Photo by William Sullivan
to Bagby Hot Springs
through an old-growth forest to the best wild, free hot springs in Northwest Oregon
the Hike: Hollowed-out cedar logs serve as 8-foot-long bathtubs at this rustic,
free hot springs. Even if you don't plan to soak, the trail here is a delight,
through a towering old-growth forest. Expect crowds on weekends and in summer.
An easy, 3-mile walk round-trip, with just 200 feet of elevation gain.
Season: Open all year.
There: To find Bagby Hot Springs from Interstate 205 near Oregon City, take
exit 12 and follow signs east 18 miles to Estacada. Go straight, continuing 26
miles on Highway 224 to the bridge at Ripplebrook. Then, following signs for Bagby
Hot Springs, keep straight on paved Road 46 for 3.6 miles, turn right onto paved
Road 63 for 3.5 miles, and turn right onto paved Road 70 for 6 miles to the trailhead
parking lot on the left, where a Northwest Forest Pass is required ($5 per car
per day). Leave no valuables in your car, as this area has a history of theft.
Recreation Fee Pass (Northwest Forest Pass) parking permits are required at the
trailhead. They cost $5 per car per day or $30 per season.
Tips: From the parking area, the trail crosses Nohorn Creek on a footbridge
and launches into the woods. After 1.5 miles you'll reach a signboard at the hot
springs. To the left is the bathhouse, with long benches outside for the waiting
line. Remember the area's rules: no unleashed dogs, no music, no baths longer
than an hour, and no soap. Swimsuits are rare.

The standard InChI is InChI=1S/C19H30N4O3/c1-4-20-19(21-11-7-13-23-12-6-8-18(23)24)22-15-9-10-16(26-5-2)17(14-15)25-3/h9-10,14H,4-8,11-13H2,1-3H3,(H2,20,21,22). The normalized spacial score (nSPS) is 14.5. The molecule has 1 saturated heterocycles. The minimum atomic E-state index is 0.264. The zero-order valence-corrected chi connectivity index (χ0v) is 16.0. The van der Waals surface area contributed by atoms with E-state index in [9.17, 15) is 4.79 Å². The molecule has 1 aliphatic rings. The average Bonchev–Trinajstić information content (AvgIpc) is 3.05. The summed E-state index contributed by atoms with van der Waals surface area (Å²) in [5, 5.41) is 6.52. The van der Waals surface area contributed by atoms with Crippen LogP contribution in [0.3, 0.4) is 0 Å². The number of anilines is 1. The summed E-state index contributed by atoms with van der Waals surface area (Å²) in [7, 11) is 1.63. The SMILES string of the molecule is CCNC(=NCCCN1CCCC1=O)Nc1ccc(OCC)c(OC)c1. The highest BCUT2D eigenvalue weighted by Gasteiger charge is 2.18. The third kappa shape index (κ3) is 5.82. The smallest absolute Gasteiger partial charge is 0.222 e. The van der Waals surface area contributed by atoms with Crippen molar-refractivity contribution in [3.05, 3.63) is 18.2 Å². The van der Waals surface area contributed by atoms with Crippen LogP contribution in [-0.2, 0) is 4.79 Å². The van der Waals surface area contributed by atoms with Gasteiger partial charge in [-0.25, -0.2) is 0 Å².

Hot Springs Guard Station
Photo by William Sullivan
Sullivan is a veteran Oregon journalist and author with 12 published books
on Oregon travel, history and hiking.
hike is in the Columbia
you keep right at the log cabin, you'll follow the Bagby Trail through a picnic
meadow. After 0.2 mile, a spur descends to eight riverside campsites. Next the
Bagby Trail passes 50-foot Shower Creek Falls-a cascade some people use for a
cold shower after their hot bath.
The original house burned in 1979 when bathers carelessly used candles for light.
The rebuilt structure includes five private rooms and an annex with four more
The Bull of the Woods Wilderness is part of the Old Cascades, a 30-million-year-old
range that predates the High Cascades. Because the volcanic peaks here have been
eroded down to their roots, rocks with minor deposits of quartz, silver, nickel,
and gold have been exposed. A gold rush in the late 1800s and early 1900s brought
Bagby and other miners here, although no one returned with a fortune.